The Metals, Nonmetals, and Metalloids Concept Builder is an adjustable-size file that displays nicely on smart phones, on tablets such as the iPad, on Chromebooks, and on laptops and desktops. The size of the Concept Builder can be scaled to fit the device that it is displayed on. The compatibility with smart phones, iPads, other tablets, and Chromebooks make it a perfect tool for use in a 1:1 classroom.


Teaching Ideas and Suggestions:

We're going to be honest: we do Physics. That's why this is called The Physics Classroom website. And when we do the Teacher's Notes section for our Concept Builders, we typically have a lot to say ... and a lot of resources to point you to. We're not claiming to be ignorant of chemistry; we just don't have a lot of resources here at The Physics Classroom to point you to. And so this page is going to be a lot shorter than our usual page that accompanies our Physics Concept Builders. That's our honest confession.

This Concept Builder was constructed with two straight-forward objectives in mind. First, students should be able to distinguish between metals, nonmetals, and metalloids when presented with a few chemical or physical properties. And second, students should be able to classify an element as being a metal, nonmetal, or metalloid based on its location in the periodic table. The three activities of this Concept Builder target these three objectives.

The three activities in the Concept Builder are differentiated as follows:
  • Properties: Question Groups 1-4 ... Two or more chemical and/or physical properties of an element are described. Learners must use the information to determine if the element is a metal, a nonmetal, or a metalloid.
  • Triple Play: Question Groups 5-8 ... Learners are presented with the names and symbols of three elements; one is a metal, one is a nonmetal, and one is a metalloid. They must decide which element falls into each category.
  • Location, Location, Location: Question Groups 9-12 ... Students are presented with the names and symbols of eight elements. They must determine which of the given elements are metals (or nonmetals, or metalloids, depending on which Question Group it is).

While it is not necessary to do all three activities, they are structured in such a manner that the first activity is easiest and the last activity is most difficult. The questions from each group are shown on a separate page. Teachers are encouraged to view the questions in order to judge which activities are most appropriate for their classes. 

Like all our Concept Builders, this Concept Builder utilizes a variety of strategies to make each student's experience different. The ordering of questions is random. The Question number assigned to each question is scrambled. For instance, two side-by-side students will not have the same question for question number three. And questions are organized into "groups" with questions within the same group being very similar (for instance, they target the same concept) but not identical. And finally, the answer options for Multiple Choice questions are always presented in a scrambled order.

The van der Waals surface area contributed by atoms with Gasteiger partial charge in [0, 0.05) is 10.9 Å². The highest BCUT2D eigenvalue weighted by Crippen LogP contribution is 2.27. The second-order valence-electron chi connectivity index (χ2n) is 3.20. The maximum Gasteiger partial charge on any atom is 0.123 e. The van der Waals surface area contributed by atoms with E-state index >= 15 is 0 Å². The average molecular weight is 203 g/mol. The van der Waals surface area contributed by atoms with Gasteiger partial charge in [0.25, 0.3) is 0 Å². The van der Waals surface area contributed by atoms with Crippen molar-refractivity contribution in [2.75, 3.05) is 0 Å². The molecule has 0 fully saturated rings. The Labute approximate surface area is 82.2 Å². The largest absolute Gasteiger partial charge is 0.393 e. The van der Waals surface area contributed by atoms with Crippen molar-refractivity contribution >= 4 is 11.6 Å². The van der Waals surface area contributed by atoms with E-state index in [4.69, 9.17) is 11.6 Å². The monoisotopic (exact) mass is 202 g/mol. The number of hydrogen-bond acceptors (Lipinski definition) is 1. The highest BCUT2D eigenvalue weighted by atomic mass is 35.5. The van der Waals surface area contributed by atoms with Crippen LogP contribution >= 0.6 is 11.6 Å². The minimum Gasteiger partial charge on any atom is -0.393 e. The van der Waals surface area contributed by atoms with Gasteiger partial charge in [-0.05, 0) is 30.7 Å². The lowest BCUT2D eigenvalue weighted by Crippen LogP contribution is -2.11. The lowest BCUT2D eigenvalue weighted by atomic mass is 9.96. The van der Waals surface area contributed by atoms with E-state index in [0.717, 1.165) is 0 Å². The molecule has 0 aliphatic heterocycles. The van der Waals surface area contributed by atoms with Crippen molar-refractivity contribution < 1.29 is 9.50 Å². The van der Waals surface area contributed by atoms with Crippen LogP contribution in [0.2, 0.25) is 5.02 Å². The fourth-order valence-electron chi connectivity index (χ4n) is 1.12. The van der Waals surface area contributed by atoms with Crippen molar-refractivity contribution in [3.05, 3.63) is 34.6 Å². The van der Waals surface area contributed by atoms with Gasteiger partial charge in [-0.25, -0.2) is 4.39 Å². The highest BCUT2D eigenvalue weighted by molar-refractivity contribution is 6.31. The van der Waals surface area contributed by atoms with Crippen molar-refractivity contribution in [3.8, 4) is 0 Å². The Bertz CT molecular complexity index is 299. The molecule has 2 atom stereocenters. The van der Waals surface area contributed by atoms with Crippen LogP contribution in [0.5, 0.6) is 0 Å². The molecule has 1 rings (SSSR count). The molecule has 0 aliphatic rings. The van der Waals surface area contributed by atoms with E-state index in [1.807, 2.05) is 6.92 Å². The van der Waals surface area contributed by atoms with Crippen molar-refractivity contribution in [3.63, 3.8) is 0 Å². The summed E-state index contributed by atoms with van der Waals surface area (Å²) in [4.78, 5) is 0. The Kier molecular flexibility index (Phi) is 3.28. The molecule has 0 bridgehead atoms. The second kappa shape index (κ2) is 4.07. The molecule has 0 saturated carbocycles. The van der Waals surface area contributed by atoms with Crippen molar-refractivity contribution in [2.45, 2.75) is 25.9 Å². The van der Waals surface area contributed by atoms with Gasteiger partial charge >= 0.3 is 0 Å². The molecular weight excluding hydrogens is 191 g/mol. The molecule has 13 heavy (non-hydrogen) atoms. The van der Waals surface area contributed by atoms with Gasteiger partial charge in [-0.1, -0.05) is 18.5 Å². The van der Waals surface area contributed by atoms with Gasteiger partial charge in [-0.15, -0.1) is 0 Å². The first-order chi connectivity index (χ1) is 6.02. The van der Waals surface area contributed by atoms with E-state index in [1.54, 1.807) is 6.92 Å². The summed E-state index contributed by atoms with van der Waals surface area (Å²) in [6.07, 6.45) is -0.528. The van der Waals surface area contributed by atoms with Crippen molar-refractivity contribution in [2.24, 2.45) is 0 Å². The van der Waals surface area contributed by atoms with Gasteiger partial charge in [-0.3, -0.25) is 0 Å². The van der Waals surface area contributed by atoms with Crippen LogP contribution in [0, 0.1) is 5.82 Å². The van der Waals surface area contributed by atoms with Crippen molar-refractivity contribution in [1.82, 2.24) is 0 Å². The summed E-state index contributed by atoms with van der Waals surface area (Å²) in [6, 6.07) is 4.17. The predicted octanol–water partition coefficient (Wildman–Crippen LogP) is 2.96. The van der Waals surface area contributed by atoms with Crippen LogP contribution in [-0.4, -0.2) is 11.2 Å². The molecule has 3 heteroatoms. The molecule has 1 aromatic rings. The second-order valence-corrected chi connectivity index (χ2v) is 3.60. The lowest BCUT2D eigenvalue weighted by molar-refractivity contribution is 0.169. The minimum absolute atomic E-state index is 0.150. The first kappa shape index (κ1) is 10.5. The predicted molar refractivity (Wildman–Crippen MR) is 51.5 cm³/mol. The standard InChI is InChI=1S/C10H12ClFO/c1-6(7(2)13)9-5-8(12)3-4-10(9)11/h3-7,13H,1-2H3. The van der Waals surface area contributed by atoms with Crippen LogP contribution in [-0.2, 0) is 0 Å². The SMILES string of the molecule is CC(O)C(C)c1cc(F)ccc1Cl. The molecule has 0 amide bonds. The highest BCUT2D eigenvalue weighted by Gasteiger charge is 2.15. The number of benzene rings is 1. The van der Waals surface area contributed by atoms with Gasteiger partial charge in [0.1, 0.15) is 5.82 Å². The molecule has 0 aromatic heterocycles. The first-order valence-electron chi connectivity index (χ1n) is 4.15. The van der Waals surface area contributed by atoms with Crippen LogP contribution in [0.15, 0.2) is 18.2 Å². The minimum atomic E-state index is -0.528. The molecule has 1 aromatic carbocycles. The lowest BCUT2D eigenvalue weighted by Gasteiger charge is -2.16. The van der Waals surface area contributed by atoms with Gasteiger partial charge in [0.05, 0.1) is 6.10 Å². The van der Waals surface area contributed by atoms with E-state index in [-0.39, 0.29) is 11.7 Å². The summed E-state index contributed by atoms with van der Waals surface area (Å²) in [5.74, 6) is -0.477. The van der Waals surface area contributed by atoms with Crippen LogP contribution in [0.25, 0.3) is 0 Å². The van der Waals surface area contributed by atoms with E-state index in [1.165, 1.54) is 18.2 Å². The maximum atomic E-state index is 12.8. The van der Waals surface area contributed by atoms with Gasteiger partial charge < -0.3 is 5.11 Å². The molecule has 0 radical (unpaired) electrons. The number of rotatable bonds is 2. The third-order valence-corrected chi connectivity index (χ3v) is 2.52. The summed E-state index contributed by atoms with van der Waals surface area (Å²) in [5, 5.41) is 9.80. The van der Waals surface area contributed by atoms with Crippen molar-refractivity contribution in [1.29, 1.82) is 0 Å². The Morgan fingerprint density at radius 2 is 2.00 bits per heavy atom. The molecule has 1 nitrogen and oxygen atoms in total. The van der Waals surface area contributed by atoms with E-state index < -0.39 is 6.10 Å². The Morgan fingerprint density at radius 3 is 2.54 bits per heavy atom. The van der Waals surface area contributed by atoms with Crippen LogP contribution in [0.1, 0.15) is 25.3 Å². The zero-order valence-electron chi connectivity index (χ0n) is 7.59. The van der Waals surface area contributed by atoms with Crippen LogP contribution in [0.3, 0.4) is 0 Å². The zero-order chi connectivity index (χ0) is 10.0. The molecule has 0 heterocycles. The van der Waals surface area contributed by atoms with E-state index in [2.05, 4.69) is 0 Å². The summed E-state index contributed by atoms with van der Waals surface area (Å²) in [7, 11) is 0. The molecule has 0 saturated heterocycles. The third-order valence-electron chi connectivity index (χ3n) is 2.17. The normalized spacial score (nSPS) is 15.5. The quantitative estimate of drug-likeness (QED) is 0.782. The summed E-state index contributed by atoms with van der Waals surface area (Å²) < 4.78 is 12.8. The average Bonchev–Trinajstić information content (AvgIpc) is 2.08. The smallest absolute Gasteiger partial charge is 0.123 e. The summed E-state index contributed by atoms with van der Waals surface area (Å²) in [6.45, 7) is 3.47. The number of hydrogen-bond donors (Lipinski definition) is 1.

The Concept Builder also keeps track of student progress. It requires that students demonstrate a mastery of questions in each Question Group. In order to complete a difficulty level, a student must correctly analyze each question of that level. If a student's analysis is incorrect, then the student will have to correctly analyze the other question in the Question Group and then returrn to the originally-missed question in order to successfully complete the difficulty level. This approach provides the student extra practice on questions for which they exhibited difficulty. As a student progresses through a difficulty level, a system of stars and other indicators are used to indicate progress on the activity. Progress is displayed in the progress report on the right side of the Concept Builder. A star indicates a demonstration of mastery. A question with a red background indicates that the student has missed the question. And a question with a yellow background means that thestudent must get one more questoin from that Question Group correctly answered in order to obtain a star. When an activity is completed, the student will be awarded a Trophy. This Trophy is displayed on the Main Menu screen. These strategies make the Concept Builder an ideal addition to the 1:1 classroom and other settings in which computers are readily available. 

The most valuable (and most overlooked) aspect of this Concept Builder is the Help Me! feature. Each question group is accompanied by a Help page that discusses the specifics of the question. This Help feature transforms the activity from a question-answering activity into a concept-building activity. The student who takes the time to use the Help pages can be transformed from a guesser to a learner and from an unsure student to a confident student. The "meat and potatoes" of the Help pages are in the sections titled "How to Think About This Situation:" Students need to be encouraged by teachers to use the Help Me! button and to read this section of the page. A student that takes time to reflect upon how they are answering the question and how an expert would think about the situation can transform their naivete into expertise. 


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